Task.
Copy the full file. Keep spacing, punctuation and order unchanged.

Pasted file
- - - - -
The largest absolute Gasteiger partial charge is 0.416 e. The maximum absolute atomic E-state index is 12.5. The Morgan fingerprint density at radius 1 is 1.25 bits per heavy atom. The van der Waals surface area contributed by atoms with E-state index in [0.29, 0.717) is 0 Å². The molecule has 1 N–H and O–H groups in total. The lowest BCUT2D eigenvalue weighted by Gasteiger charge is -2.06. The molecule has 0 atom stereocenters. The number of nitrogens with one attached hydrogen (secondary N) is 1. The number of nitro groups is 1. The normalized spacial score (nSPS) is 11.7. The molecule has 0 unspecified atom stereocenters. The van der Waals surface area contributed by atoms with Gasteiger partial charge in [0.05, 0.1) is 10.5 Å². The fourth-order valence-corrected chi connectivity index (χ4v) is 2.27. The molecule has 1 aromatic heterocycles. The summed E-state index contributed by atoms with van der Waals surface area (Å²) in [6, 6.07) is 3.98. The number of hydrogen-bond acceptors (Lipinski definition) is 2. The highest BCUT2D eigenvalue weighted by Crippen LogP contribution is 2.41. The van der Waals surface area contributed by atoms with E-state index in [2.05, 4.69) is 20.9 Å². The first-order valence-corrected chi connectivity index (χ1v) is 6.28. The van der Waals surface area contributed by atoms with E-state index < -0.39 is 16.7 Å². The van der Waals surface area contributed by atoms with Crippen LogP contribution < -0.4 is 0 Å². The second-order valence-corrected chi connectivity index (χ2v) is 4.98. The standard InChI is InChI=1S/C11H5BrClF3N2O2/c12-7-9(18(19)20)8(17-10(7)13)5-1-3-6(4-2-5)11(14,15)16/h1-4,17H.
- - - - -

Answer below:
The largest absolute Gasteiger partial charge is 0.416 e. The maximum absolute atomic E-state index is 12.5. The Morgan fingerprint density at radius 1 is 1.25 bits per heavy atom. The van der Waals surface area contributed by atoms with E-state index in [0.29, 0.717) is 0 Å². The molecule has 1 N–H and O–H groups in total. The lowest BCUT2D eigenvalue weighted by Gasteiger charge is -2.06. The molecule has 0 atom stereocenters. The number of nitrogens with one attached hydrogen (secondary N) is 1. The number of nitro groups is 1. The normalized spacial score (nSPS) is 11.7. The molecule has 0 unspecified atom stereocenters. The van der Waals surface area contributed by atoms with Gasteiger partial charge in [0.05, 0.1) is 10.5 Å². The fourth-order valence-corrected chi connectivity index (χ4v) is 2.27. The molecule has 1 aromatic heterocycles. The summed E-state index contributed by atoms with van der Waals surface area (Å²) in [6, 6.07) is 3.98. The number of hydrogen-bond acceptors (Lipinski definition) is 2. The highest BCUT2D eigenvalue weighted by Crippen LogP contribution is 2.41. The van der Waals surface area contributed by atoms with E-state index in [2.05, 4.69) is 20.9 Å². The first-order valence-corrected chi connectivity index (χ1v) is 6.28. The van der Waals surface area contributed by atoms with E-state index < -0.39 is 16.7 Å². The van der Waals surface area contributed by atoms with Crippen LogP contribution < -0.4 is 0 Å². The second-order valence-corrected chi connectivity index (χ2v) is 4.98. The standard InChI is InChI=1S/C11H5BrClF3N2O2/c12-7-9(18(19)20)8(17-10(7)13)5-1-3-6(4-2-5)11(14,15)16/h1-4,17H.